BreakingPoint Strike Lists: The Attacks That Matter Most
To keep our Application and Threat Intelligence (ATI) customers current, Ixia’s ATI Research Center marches to the lively tempo of new applications and vulnerabilities, and continually evolving attacks. The ATI-2016-14 release includes some description improvements in several of our Strike Lists, so now is a good time to take a few minutes to talk about Strike Lists.
First, let's discuss the changes that most of you will have already noticed—the description update for Strike Levels 1-3, for years 2010-2016.
These Strike Lists group Strikes by severity—according to CVSSv2 score and year. What is hopefully more clear now is that the year refers to when the vulnerability was first disclosed, and not when the Strike was released or the vulnerability was patched.
In the image above you can also see that the filtering of Strikes under the “malware/” directory has been tightened (previously URLs containing ‘malware’ were erroneously filtered).
- Disclosure can include: Vendor patch announcements, Mitre CVE assignments, PoC exploit appearance, 0-day blog write-up—basically the first time information on the vulnerability or the exploit for it was made public.
I'd also like to mention two Strike Lists that we’ve added in the first half of 2016: AtRisk Strikes 2016 and Server Host Header Strikes.
AtRisk Strikes 2016
As I would expect many of you are aware, SANS is well-known in the InfoSec community for their work in raising security awareness. For the past several years, they have reliably published a weekly summary of InfoSec news “@RISK: The Consensus Security Vulnerability Alert”. Included in those newsletters are a list of vulnerabilities for which exploits are available (provided by the Qualys Vulnerability Research Team). The vulnerabilities listed represent some of the gravest InfoSec risks to organizations as the vulnerabilities exist in widely-deployed software and examples of how to exploit them are publicly available.
As you can see in the image above, the Strike List is a Smart Strike List, which means that the content of the list is dynamic – the number of Strikes contained in the list may increase when updating ATI StrikePacks. As additional @Risk newsletters are published, we’ll continue to update the Smart Query with additional CVEs as they are added.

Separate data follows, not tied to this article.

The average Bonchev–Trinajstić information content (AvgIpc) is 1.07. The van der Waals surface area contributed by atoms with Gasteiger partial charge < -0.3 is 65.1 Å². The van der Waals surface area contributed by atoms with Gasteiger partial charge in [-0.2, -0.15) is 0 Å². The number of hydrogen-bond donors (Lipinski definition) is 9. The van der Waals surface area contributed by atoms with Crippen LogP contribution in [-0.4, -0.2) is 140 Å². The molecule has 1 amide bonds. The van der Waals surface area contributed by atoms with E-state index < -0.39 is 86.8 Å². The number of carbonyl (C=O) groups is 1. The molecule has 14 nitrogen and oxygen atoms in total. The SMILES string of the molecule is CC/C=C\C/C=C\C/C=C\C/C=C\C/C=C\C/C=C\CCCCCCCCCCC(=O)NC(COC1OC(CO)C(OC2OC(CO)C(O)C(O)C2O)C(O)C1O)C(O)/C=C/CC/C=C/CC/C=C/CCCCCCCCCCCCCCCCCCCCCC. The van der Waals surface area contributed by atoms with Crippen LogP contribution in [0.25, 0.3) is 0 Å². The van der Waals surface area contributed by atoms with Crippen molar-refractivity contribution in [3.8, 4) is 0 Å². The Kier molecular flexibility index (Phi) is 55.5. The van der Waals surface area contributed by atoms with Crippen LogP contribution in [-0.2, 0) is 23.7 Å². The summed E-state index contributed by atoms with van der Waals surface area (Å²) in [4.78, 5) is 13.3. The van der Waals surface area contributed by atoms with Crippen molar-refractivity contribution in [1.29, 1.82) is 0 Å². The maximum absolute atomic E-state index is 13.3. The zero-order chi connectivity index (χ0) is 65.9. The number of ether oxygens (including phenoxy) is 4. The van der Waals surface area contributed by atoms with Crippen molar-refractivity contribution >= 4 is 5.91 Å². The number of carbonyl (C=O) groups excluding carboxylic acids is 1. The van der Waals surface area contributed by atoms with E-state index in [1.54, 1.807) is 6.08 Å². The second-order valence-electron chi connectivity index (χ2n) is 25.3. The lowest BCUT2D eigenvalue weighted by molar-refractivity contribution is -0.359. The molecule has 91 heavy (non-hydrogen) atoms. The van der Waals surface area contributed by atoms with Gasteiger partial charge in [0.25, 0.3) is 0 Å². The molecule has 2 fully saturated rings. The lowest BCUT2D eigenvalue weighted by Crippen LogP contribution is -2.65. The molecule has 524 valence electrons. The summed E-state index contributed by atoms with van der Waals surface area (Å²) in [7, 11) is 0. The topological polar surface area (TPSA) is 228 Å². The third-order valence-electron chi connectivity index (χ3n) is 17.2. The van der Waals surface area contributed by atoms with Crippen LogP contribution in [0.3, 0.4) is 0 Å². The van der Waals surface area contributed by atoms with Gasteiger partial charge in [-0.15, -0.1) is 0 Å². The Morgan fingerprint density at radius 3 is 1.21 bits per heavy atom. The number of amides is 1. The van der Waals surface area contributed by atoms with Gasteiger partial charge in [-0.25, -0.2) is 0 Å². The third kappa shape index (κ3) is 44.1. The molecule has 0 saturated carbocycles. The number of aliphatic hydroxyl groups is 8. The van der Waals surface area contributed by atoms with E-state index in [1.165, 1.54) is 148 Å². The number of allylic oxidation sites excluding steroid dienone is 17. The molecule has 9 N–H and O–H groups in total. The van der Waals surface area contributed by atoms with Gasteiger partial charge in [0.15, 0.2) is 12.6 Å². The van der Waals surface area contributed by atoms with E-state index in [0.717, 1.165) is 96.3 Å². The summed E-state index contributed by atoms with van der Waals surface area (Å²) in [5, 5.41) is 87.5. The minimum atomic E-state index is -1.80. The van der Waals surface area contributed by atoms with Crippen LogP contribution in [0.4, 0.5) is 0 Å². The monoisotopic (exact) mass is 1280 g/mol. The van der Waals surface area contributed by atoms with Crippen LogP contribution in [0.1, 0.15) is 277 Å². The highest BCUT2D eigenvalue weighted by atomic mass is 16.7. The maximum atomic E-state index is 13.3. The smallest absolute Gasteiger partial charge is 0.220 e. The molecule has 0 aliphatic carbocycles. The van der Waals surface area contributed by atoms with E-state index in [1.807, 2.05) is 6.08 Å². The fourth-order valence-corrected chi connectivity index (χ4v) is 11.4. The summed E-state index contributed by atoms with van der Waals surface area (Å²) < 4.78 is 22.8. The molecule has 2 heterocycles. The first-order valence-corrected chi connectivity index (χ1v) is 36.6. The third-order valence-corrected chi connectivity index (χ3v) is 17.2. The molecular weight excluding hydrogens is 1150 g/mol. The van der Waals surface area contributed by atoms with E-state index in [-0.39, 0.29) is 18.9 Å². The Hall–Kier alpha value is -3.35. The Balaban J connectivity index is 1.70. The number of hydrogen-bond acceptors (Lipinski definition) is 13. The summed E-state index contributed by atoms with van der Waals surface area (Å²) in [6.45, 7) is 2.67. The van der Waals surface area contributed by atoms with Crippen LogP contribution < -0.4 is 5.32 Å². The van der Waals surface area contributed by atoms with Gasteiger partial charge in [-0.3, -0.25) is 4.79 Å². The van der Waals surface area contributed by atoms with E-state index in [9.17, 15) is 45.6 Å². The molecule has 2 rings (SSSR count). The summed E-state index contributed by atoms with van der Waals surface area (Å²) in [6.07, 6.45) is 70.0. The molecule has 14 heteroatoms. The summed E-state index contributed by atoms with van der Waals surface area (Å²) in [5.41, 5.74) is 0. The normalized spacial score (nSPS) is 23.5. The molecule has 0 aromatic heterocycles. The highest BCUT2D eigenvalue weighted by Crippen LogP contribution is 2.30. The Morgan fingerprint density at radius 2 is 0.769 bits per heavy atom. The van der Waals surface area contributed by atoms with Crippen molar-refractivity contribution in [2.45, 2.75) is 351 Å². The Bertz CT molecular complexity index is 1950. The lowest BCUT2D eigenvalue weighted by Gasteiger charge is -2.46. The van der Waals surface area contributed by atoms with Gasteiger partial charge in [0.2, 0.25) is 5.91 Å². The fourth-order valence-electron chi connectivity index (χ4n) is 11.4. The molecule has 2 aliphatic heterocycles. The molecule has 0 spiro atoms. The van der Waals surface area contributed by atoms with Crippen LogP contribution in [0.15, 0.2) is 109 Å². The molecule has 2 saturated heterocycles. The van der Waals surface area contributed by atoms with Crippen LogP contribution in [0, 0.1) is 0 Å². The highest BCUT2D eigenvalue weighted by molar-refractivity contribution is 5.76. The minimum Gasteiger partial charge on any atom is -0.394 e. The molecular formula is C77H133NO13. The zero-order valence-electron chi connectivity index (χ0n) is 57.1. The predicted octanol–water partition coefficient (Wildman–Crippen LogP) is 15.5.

- As these Strikes represent some of the most-current, most-dangerous exploits that might target an organization, you might want to create and run a test applying the StrikeVariants Evasion Profile. The number of Strikes is currently low, so there should not be too many Variants generated, and it would be a good way to test protection devices to see how they perform against all possible incarnations of the Strike.
Server Host Header Strikes
Based on a request from one of our customers, we recently added an Evasion option allowing target IP addresses to replace randomly generated hostnames in the HTTP Header Host field.
Evasion Option::HTTP::VirtualHostname::Use the target IP address.
There are however, numerous cases where the Host field is explicitly set by the Strike, and some cases where the targeted vulnerability is exploited via the Host header. Since it wouldn’t make much sense to use a valid IP address in those cases, we went through the past 10 years of Strikes and compiled a list of Strikes that should not have their Host header fields modified by an Evasion Profile. As shown in the image below, the Server Host Header Strikes List is comprised of Strikes using the HTTP protocol, with Strikes containing defined Host field values explicitly filtered out (dis-included).
We’re always looking to find ways to help in categorizing and grouping the Strikes representing the greatest risks, so be on the lookout for additional Strike List releases later this year. And, as always, please feel free to contribute additional suggestions for organizing Strikes.
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